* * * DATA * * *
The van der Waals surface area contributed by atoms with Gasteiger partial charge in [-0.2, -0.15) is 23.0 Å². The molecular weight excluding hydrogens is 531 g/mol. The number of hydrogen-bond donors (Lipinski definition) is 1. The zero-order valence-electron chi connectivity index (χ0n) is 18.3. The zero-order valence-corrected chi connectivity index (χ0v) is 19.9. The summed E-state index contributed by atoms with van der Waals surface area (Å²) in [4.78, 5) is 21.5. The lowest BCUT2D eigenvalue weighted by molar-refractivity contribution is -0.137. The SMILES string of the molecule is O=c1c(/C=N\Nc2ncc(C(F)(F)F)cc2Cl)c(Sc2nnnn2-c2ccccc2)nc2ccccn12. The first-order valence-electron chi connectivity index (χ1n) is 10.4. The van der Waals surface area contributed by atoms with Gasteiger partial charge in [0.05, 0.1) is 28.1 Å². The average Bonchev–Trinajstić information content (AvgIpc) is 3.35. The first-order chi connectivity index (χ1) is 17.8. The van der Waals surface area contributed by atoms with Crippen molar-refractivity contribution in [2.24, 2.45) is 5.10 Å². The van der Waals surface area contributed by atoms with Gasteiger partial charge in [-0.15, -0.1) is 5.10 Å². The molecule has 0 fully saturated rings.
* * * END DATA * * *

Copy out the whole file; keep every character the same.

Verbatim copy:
The van der Waals surface area contributed by atoms with Gasteiger partial charge in [-0.2, -0.15) is 23.0 Å². The molecular weight excluding hydrogens is 531 g/mol. The number of hydrogen-bond donors (Lipinski definition) is 1. The zero-order valence-electron chi connectivity index (χ0n) is 18.3. The zero-order valence-corrected chi connectivity index (χ0v) is 19.9. The summed E-state index contributed by atoms with van der Waals surface area (Å²) in [4.78, 5) is 21.5. The lowest BCUT2D eigenvalue weighted by molar-refractivity contribution is -0.137. The SMILES string of the molecule is O=c1c(/C=N\Nc2ncc(C(F)(F)F)cc2Cl)c(Sc2nnnn2-c2ccccc2)nc2ccccn12. The first-order valence-electron chi connectivity index (χ1n) is 10.4. The van der Waals surface area contributed by atoms with Gasteiger partial charge in [0.05, 0.1) is 28.1 Å². The average Bonchev–Trinajstić information content (AvgIpc) is 3.35. The first-order chi connectivity index (χ1) is 17.8. The van der Waals surface area contributed by atoms with Crippen molar-refractivity contribution in [2.24, 2.45) is 5.10 Å². The van der Waals surface area contributed by atoms with Gasteiger partial charge in [-0.15, -0.1) is 5.10 Å². The molecule has 0 fully saturated rings.